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About Hemingford herald. (Hemingford, Box Butte County, Neb.) 1895-190? | View Entire Issue (April 22, 1898)
APRIL'S HERE AOAIN.
Never mind the shower,
April's here nftnln.
And we gnyly gather
Posies In the ran.
April's aluuys sony
March has gone away
Anyhow she shows It
Weeping all the daj.
But when the flowers nre blooming
April weeps In aln,
For we laugh und Rather
I'osles In the ruin.
And perhaps we'll Fend you
Just a bunch or two
Violets or buttercups
Gathered all for you.
A MAN AND A GROTKER.
(By A. L. Mazzy In New Time.)
"HI there! CJIt along with ye!"
"Whew I Got a drink too much for
the legs ov uml"
"Trip 'urn up, Bill!"
"HI I he! hlc. hlc!"
. "Got ut, ole nicketts!"
With a chorus of laughter a group of
young Arabs, rushing down the street
lending from the tenement houses of
the mill district In a western city,
dashed recklessly against the tottering
figure of a man who reeled helplessly
upon the corner. They raced past him
with another volley of taunts and Jeers.
An ejaculation between an oath and
a groan burst from the lips of the man
as he reached for his fallen hat under
the electric light flaring over the spot.
He made an effort to drag himself out
of the way of two ladles approaching
from the side street, and who halted
with horrified exclamations at the hu
man obstacle in their path.
"A dreadful drunken creature!" cried
one, darting aside with unspeakable
Dear me! but this Is getting to be a
dangerous street with so many Idle men
Blnce the mills shut down," said the
"And all that line of saloons to
tempt and swallow their last nickel,
don't you know?"
"But, Laura, Is the fellow really In
toxicated?" "Why, of course. Come along out of
the reach of the vile wretch!" was tho
The abhorred creature meantime had
managed to make his way to a point
where he could grasp and pull himself
up by a fence paling, and spasmodical
ly plucking one hand over another,
ut the pickets, he proceeded toward his
Hurrying citizens were pushing past
him at every step; Jests, oaths, and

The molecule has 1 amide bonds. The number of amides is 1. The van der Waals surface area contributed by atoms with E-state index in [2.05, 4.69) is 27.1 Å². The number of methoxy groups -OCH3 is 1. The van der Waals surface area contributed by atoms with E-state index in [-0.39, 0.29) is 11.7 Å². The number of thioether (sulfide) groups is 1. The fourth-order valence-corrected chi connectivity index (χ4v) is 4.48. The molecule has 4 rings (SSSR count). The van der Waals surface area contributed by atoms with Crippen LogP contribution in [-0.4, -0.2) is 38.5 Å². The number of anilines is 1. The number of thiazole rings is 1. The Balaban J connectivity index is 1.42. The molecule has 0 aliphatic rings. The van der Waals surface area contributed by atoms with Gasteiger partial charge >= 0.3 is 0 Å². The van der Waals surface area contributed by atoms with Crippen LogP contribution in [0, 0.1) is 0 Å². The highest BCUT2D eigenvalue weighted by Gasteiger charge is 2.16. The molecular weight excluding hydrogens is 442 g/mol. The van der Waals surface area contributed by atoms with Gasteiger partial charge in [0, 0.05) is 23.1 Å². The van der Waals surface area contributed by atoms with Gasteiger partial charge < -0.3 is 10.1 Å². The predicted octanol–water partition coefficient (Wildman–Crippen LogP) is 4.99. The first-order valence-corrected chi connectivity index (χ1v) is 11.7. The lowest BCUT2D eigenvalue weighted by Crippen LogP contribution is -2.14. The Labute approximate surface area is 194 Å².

Bmall idmltilne shrieks were cast at him
from time to time, but each passer-by
was too Intent on his own affairs to
meddle with a drunken but apparently
At length the slow traveler came to
a gate accidentally left open, and, halt
ing beside it, he looked in on a great
open space of ground surrounding an
old-fashioned house that had been
built on this acreage long before the
city had surrounded the splendid
The trembling wretch, hanging upon
the gate post, looked over the sheltered
enclosure with longing eyes and slowly
edged his way within, where he could
not be Jostled and pushed by tho
tramping lines going up and down the
sidewalk. Beyond the house he saw
the outline of some building with a
swinging door perhaps a coalshed or a
storehouse, no matter what that seem
ed to offer shelter and retreat. If ho
could reach It and find a place to lie
down unnoticed and undisturbed! Just
to He down oh, the luxury! And yet
he really ought to get on. Martha
she would be thrown thrown yes,
that was what the letter said thrown
out of doors If
He turned toward the street again,
but a crowd of young people and their
eweethearts had halted at tho gate for
an exchange of merry Jests, and ho
found his exit barred. Just for a little
time to rest rest! He reached from the
gate post to a friendly tree and thence
essayed to walk without support to
ward the haven with open door. But
a sickening dizziness went over him,
and he staggered headlong upon the
At this moment the side door of the
oldfashloncd house opened and a girl In
street dress came out and ran down
the steps, stopping ehort, with a
"Mamma oh oh!" and the petite fig